He was averagely good looking, but his shyness was the handicap which had kept him single, and he was not particularly stressed about the fact. And perhaps a rather dominant mother had helped to keep the occasional interested young lady from pushing him too hard towards the upheaval which a lasting relationship would cause. He had, in other words, become too comfortable. Stoke Fercroft had everything he wanted.

But he had become aware that his comfortable existence had been threatened in recent weeks, and the onset of that threat coincided very closely with the arrival of Misaki Kagamura. It was not long before he had begun to be disturbed by the gentle way she watched him in the classroom, the demure way she answered his questions, her inclusive smile when he looked her way. And suddenly Stoke Fercroft no longer had everything he wanted.

Steven usually ate lunch with the students. A couple of times he managed to place himself beside Misaki only to find that the ubiquitous Samir plumped himself down on her other side and engaged her attention rather more exclusively than Steven appreciated. From time to time she tore herself away from Samir, and directed some comments to Steven, but all too soon she was talking to Samir again. He gave up his attempts to wangle a seat beside her.

But to his surprise he more often than not still found himself beside her, inhaling the faint perfume of her, listening to the music of her voice as she talked to blasted Samir. It was not now his manoeuvring which placed her beside him, but it seemed too frequent to be coincidence. He particularly enjoyed the sense of closeness - just not often enough - when she turned to speak to him and leaned towards him almost conspiratorially.

The trouble was that he did not see any way of testing the waters with Misaki. Wherever she was Samir was sure to be. If he was not there at just that moment, he would pop up before Steven had been able to spot his advantage and overcome his inertia. Steven had no chance of speaking to her privately, and if he was honest, not much idea of what he could suggest if he had had the opportunity. His train took him home too relentlessly to allow time for much else.

This morning's train pulled into Winstable station. He sighed, and packed his unused computer in its case again, and walked the short distance from the station to the school. When he entered the classroom he began each day's ritual of greeting each student in his or her own language.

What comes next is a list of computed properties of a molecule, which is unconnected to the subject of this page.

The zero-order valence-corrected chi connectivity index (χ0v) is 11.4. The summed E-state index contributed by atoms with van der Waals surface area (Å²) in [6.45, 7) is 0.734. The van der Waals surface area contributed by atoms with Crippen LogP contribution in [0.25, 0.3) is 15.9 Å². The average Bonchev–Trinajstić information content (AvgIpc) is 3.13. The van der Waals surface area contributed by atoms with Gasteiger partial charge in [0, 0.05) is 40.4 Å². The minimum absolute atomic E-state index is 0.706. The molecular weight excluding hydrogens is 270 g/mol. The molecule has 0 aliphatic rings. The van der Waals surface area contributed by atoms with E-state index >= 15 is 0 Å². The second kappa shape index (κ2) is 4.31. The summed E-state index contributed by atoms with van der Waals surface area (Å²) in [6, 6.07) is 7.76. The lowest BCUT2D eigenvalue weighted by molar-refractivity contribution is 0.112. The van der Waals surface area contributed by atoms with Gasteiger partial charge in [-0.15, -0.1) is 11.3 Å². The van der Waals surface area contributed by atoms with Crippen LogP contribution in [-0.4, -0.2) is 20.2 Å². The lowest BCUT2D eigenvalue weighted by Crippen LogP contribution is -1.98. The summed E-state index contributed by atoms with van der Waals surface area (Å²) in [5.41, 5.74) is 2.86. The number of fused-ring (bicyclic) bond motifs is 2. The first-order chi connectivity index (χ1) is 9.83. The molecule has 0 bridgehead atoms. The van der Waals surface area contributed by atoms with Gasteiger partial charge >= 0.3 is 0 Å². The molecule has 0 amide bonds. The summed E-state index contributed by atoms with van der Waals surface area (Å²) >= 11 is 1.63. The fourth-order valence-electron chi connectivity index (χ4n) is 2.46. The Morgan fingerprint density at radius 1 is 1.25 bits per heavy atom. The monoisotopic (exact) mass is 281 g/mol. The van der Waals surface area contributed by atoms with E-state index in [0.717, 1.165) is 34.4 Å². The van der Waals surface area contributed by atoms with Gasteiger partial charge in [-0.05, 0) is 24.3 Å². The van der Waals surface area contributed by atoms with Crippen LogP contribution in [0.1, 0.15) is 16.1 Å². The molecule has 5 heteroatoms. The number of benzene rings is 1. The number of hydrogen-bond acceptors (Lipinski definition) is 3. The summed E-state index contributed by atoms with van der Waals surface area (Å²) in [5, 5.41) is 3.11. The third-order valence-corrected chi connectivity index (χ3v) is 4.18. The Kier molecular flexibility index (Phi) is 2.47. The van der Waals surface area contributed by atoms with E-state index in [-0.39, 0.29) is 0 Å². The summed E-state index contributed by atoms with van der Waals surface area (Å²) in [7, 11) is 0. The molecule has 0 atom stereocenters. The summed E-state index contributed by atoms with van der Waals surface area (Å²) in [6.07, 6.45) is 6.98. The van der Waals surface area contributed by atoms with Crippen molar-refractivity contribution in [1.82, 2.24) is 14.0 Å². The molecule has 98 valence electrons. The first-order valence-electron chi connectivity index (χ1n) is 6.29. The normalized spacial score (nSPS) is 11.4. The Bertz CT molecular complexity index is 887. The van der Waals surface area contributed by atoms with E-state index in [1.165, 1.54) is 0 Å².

"Salaam aleikum, Ali," he said to one of his Arabic speaking students.

"Good morning, Mr Dawson," replied Ali, for part of the ritual was that the students replied in English as formally as he had addressed them.

"Konichi wa, Misaki san."

"Good morning, Mr Dawson."

And so on round the room. There were a number of Arab students, two Farsi-speaking Iranians, a couple of Thai women, and one young man from China. Two of the Arabs were from Syria and had Aramaic as their native language, the language of Jesus, and although Steven was not religious, he felt a strange sense of history when he greeted them with "Shlamo", in which he recognised a kinship with the Arabic "Salaam" and the Hebrew "Shalom".

Steven did not speak any foreign languages himself, if one excludes his schoolboy French, which was only nearly good enough to cope with the occasional televis0ion news item from France.

He looked round the room again.

"Samir hasn't come yet?" he asked.

"He has a bad cold," said Misaki. "Maybe infruenza. He said yesterday his bones ache."

"Influenza," corrected Steven, emphasising the 'l' sound.

"Influenza," repeated Misaki, and the other students began to practice saying the word.

"So we won't be seeing him today," said Steven.

"No," said Misaki.

Steven began his class, and pushed his students hard. When it was time for the lunch break he called Misaki to him.

"Since Samir is not here, I wonder whether you would like to have lunch with me today," he began a little nervously.

"I was going to visit Samir in the lunch break," said Misaki. "See if he is alright. If he needs anything."

Steven was disappointed.

"Never mind," he said. "Perhaps another time," and he turned away.

His disappointment must have shown in his face for Misaki caught his arm to stop him.

"So sorry," she said. "Of course we can go for lunch together. I can visit Samir after school. Or better still I can visit him for lunch, and have dinner with you this evening?"

"But don't you have to get dinner for your mother in the evening?"

"Not every day. Sometimes she stays at the university and has dinner with her colleagues. Then she comes home by the late train. That she does today. I will be eating dinner alone."

Steven could not believe his luck.

"Then dinner it is," he said.

"Dinner will be more fun," she replied. "Give us more time to talk."